- In the US, people with untreated mental illnesses are 16 times more likely to be killed during a police encounter.
- 1 in 4 deaths from police interactions involve someone with a serious mental illness.
- A new programme in Denver, US, replaces police officers with health care workers on mental health and substance abuse calls.
- In its 748 call-outs, the programme has seen zero arrests.
Across the US, people living with an untreated mental illness are 16 times more likely to be killed during a police encounter than the rest of the population. And as many as 1 in 4 deaths from police interactions involve someone with a serious mental illness.
So what would happen if health workers responded to scenarios related to mental health, substance abuse or homelessness instead? In Denver, Colorado, they might have found an answer: a dramatic fall in escalations that might otherwise result in an arrest.
In fact, the city’s police chief, Paul Pazen, told CBS News he believed the city’s Support Team Assisted Response (STAR) programme has even saved lives.
A step in the right direction
The issue of fatal police shootings has become more visible in the US in recent years. There were 1,004 such incidents in the US in 2020.
In January 2021, 58 people lost their lives in a police shooting. Seven of those victims were Black. According to the data journalism site Statista: “The rate of fatal police shootings among Black Americans was much higher than that for any other ethnicity, standing at 34 fatal shootings per million of the population as of January 2021.”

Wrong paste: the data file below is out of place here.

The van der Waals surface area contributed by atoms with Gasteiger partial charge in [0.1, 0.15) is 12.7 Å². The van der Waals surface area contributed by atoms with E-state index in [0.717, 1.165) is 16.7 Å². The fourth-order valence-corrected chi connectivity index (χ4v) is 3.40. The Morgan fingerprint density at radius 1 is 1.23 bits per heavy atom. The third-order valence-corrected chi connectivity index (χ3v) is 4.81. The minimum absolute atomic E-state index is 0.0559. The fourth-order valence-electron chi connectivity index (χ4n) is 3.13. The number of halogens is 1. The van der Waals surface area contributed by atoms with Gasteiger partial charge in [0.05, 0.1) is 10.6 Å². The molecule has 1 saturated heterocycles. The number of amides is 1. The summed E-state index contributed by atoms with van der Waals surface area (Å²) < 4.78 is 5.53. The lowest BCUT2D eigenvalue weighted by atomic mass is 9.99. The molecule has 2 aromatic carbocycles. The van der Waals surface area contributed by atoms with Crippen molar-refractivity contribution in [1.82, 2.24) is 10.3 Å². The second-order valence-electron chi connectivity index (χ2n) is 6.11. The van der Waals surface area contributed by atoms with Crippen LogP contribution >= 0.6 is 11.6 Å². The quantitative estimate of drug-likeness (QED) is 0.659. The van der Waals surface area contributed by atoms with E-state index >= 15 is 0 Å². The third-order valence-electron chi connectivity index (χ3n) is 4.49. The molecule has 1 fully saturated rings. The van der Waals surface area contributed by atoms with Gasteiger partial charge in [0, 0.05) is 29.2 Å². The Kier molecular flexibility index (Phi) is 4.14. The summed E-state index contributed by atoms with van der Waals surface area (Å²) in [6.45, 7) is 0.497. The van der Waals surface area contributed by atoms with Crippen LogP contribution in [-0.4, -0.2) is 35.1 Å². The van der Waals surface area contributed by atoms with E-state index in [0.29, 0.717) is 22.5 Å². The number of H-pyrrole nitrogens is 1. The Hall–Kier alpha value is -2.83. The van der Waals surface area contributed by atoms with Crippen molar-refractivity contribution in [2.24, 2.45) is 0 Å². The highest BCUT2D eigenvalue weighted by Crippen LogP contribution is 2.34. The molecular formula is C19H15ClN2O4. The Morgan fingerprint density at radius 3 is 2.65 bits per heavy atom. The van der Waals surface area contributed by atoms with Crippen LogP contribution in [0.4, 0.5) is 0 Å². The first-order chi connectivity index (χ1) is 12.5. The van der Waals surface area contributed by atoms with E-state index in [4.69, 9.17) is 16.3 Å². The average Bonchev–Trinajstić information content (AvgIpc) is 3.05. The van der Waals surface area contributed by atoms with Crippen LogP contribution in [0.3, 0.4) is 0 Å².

The American Psychiatric Association says that the incidence of mental illness among Black and African Americans is broadly similar to the general population of the US. But when it comes to accessing treatment, things are different – the US National Alliance on Mental Illness reports that only 1 in 3 Black adults in the US who need mental health care receive it.
In its first six months, from June to November 2020, the STAR team responded to 748 calls, which all came via the Denver police 911 and non-emergency phone lines. The incidents in question ranged from trespass to drug problems and mental health crises – and were all handled without the involvement of police officers.
Treatment not chastisement
Denver’s programme is shining a light on an issue that US-based nonprofit the Treatment Advocacy Center – which lobbies for access to effective treatment for people with severe mental illness – says has often escaped attention.
In its 2015 report Overlooked in the Undercounted: The Role of Mental Illness in Fatal Law Enforcement Encounters, the organization called on policy-makers to ensure people with serious mental illness receive treatment before their behaviour leads to action from the police. It also highlighted the need for more complete statistics on fatal law enforcement encounters.
In the report, the organization wrote: “There is abundant evidence individuals with mental illness make up a disproportionate number of those killed at the very first step of the criminal justice process: while being approached or stopped by a law enforcement officer in the community.”